I'm Going Crazy! What's the Secret of Job Hunting?

Last Updated Dec 31, 2010 10:22 AM EST

Dear Evil HR Lady,
I'm trying to get a real full-time job after a 5-year string of part-time and temporary jobs since graduating from college. More accurately, I've been trying to get a real full-time job this whole time, but temporary and part-time jobs are all I can get. I can scarcely get an interview. The last of my money is gone, and I need a job RIGHT NOW. My question is, what does HR want to see on a resume? What do you want to hear in an interview? I am prepared to say and do ANYTHING if it means getting a job. But I need to know specifics. Which phrases am I supposed to use? Which phrases should I avoid?

Here is the secret of job hunting: The hiring manager desperately wants you to be the right person for the job. She hates interviewing, wants things fully staffed, and is tired of having to do her job short handed.

The key, then, is becoming the right person for the job. Now, it so happens that sometimes you are going to accidentally stumble upon a job for which you are a perfect fit. The rest of the time, you need to search out the right company and do what it takes to become the right person for the job.

This means that it's not very productive to send out hundreds of resumes to every job opening that you find. In fact, I'm going to tell you it's not worth your time.

I hope I didn't induce panic. Think of it this way: One definition of insane is doing the same thing over and expecting different results. You've been looking for 5 years and it hasn't worked. The economy is not pleasant now, but it was 5 years ago when you started. So, the problem is less like to be the economy then it is you.

You do need to have a good resume, with no mistakes. My BNET Colleagues, Jessica Stillman and Steve Tobak, just gave us 5 words that you shouldn't use on your resume and reminded us not to pad your resume. It's fabulous advice. So work on making your resume really good and honest. And once it's done, save a copy of it on your hard drive, e-mail a copy to your online e-mail account, just in case your computer crashes, and now leave that alone. It's done.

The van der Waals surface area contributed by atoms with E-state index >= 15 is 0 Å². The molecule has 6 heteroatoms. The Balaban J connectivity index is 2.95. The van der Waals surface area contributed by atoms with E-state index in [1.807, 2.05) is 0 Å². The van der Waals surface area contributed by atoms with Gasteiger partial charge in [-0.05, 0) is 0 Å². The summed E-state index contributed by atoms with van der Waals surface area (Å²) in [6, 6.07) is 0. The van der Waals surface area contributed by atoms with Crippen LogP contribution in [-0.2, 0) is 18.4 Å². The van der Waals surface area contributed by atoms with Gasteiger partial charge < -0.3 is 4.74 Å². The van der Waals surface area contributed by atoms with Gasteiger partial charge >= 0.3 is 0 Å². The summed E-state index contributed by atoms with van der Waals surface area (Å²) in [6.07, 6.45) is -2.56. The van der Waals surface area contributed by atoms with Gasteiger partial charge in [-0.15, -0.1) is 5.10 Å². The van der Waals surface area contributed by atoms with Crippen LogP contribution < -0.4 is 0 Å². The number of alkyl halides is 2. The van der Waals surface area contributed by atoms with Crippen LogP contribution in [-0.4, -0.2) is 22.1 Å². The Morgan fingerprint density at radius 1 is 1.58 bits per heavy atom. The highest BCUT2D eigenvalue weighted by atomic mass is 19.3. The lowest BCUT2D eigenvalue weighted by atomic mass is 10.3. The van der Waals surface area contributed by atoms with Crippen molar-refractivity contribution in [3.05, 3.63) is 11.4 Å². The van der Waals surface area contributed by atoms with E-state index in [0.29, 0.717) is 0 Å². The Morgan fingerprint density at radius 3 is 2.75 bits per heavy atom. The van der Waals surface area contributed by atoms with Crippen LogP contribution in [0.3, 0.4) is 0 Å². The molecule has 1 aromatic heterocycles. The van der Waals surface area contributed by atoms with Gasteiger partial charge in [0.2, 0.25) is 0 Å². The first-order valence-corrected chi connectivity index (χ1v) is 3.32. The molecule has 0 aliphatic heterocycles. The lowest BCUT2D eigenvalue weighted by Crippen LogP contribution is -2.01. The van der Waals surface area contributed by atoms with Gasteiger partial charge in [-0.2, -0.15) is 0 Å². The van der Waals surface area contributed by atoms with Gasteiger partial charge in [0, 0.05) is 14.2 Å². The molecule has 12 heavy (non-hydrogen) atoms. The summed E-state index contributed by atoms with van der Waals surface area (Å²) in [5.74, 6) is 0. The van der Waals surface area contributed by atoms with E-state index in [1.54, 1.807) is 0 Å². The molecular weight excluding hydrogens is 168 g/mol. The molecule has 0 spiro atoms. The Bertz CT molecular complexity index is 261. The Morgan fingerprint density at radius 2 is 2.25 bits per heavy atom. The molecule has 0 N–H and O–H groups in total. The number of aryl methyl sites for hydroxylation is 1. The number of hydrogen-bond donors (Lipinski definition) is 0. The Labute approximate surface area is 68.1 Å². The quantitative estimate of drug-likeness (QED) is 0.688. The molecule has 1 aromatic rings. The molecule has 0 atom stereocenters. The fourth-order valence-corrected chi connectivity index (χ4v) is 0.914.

Stop thinking that the resume will get you a job. With 5 years of temporary assignments that resume isn't going to be the first choice of any recruiter. The assumption (true or false) is that if you were any good, at least one of those temp positions should have led to a regular job. So you need to bypass the recruiter. And I don't mean doing this by trying to talk the switchboard operator into giving you the extension of the hiring manager. I mean, you must start networking.

You have 5 years of former bosses and colleagues to hit up. Don't start calling them and saying, "I need a job!" because that is something that just makes people cringe. So that's the first phrase you avoid. Other phrases to avoid are:
  • I'm out of money
  • I'm desperate
  • I'll do anything, just give me a chance
Why? Because for some reason there is this stigma to needing a job. We should all be independently wealthy and just hold jobs to fill our days, or something. It's silly, but it's off putting.

Instead, approach your former colleagues by asking them what they are doing these days. Get them talking about themselves. Find out what they do and if it's something that you have the capability of doing, let them know that you are interested in working in the same field. Then ask if they know anyone who is hiring in that area. You see, you need to establish that you can do the work before you ask for the work. it's backwards, but more effective.

Another approach is to switch paths altogether. Take that part time job you get to hold things over until a "real" job materializes and instead, make it a real job. Turnover is sky high in retail, restaurants, call centers, nursing homes, and the like. Someone who comes into one of those jobs and approaches it like a career will likely move very quickly into a full time, "permanent" position. (I put permanent in quotes only because there is no such thing as a permanent job, even though we say things like "temp to perm.")

Once upon a time I worked for the world's best grocery store, Wegmans. Wegmans has consistently been in Fortune's Top 100 Companies to Work For for over 10 years. Do you know where their department managers came from? Many started out as a part time hourly employee. They proved themselves and now have great careers.

Likewise, when you are in a temp job, don't take it as a "temp" position, but pretend it is a regular job. Work like you'll be there in a year. Show people that you are bright and capable. Make yourself invaluable. And, whatever you do, maintain good relationships with everyone and network like crazy.

Photo by darkpatator, Flickr cc 2.0

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